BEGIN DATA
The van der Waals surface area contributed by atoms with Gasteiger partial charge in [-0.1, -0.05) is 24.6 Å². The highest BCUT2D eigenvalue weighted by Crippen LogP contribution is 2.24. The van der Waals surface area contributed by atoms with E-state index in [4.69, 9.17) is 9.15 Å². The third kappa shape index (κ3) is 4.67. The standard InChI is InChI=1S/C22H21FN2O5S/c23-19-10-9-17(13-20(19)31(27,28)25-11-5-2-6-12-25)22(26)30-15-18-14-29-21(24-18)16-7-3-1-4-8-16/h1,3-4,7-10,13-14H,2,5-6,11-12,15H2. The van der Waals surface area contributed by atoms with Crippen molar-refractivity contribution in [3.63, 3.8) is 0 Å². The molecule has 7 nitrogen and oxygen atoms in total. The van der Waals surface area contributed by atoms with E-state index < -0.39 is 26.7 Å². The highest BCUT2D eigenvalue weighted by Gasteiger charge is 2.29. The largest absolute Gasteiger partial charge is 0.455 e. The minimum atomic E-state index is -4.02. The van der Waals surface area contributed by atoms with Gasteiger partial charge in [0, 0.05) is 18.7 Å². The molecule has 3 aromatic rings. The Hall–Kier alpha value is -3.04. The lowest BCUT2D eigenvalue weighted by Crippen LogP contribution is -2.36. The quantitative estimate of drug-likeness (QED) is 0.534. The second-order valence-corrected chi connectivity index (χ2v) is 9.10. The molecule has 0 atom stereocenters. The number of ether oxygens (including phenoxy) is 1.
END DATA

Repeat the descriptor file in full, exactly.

The van der Waals surface area contributed by atoms with Gasteiger partial charge in [-0.1, -0.05) is 24.6 Å². The highest BCUT2D eigenvalue weighted by Crippen LogP contribution is 2.24. The van der Waals surface area contributed by atoms with E-state index in [4.69, 9.17) is 9.15 Å². The third kappa shape index (κ3) is 4.67. The standard InChI is InChI=1S/C22H21FN2O5S/c23-19-10-9-17(13-20(19)31(27,28)25-11-5-2-6-12-25)22(26)30-15-18-14-29-21(24-18)16-7-3-1-4-8-16/h1,3-4,7-10,13-14H,2,5-6,11-12,15H2. The van der Waals surface area contributed by atoms with Crippen molar-refractivity contribution in [3.63, 3.8) is 0 Å². The molecule has 7 nitrogen and oxygen atoms in total. The van der Waals surface area contributed by atoms with E-state index < -0.39 is 26.7 Å². The highest BCUT2D eigenvalue weighted by Gasteiger charge is 2.29. The largest absolute Gasteiger partial charge is 0.455 e. The minimum atomic E-state index is -4.02. The van der Waals surface area contributed by atoms with Gasteiger partial charge in [0, 0.05) is 18.7 Å². The molecule has 3 aromatic rings. The Hall–Kier alpha value is -3.04. The lowest BCUT2D eigenvalue weighted by Crippen LogP contribution is -2.36. The quantitative estimate of drug-likeness (QED) is 0.534. The second-order valence-corrected chi connectivity index (χ2v) is 9.10. The molecule has 0 atom stereocenters. The number of ether oxygens (including phenoxy) is 1.